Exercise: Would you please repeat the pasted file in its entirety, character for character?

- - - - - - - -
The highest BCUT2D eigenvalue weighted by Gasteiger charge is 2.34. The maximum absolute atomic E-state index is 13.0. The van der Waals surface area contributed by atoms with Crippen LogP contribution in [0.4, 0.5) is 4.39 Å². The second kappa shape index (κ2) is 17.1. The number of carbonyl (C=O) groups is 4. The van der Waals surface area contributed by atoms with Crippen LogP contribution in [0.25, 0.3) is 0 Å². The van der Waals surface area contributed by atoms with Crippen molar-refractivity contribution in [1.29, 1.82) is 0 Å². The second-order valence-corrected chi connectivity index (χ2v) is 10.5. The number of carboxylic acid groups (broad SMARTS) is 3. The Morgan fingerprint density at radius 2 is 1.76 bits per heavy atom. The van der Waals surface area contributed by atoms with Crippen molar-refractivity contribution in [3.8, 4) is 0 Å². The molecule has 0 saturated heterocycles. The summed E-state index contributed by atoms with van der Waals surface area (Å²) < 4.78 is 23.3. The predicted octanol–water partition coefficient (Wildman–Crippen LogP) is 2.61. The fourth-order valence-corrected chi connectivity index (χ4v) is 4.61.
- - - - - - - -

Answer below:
The highest BCUT2D eigenvalue weighted by Gasteiger charge is 2.34. The maximum absolute atomic E-state index is 13.0. The van der Waals surface area contributed by atoms with Crippen LogP contribution in [0.4, 0.5) is 4.39 Å². The second kappa shape index (κ2) is 17.1. The number of carbonyl (C=O) groups is 4. The van der Waals surface area contributed by atoms with Crippen LogP contribution in [0.25, 0.3) is 0 Å². The van der Waals surface area contributed by atoms with Crippen molar-refractivity contribution in [1.29, 1.82) is 0 Å². The second-order valence-corrected chi connectivity index (χ2v) is 10.5. The number of carboxylic acid groups (broad SMARTS) is 3. The Morgan fingerprint density at radius 2 is 1.76 bits per heavy atom. The van der Waals surface area contributed by atoms with Crippen molar-refractivity contribution in [3.8, 4) is 0 Å². The molecule has 0 saturated heterocycles. The summed E-state index contributed by atoms with van der Waals surface area (Å²) < 4.78 is 23.3. The predicted octanol–water partition coefficient (Wildman–Crippen LogP) is 2.61. The fourth-order valence-corrected chi connectivity index (χ4v) is 4.61.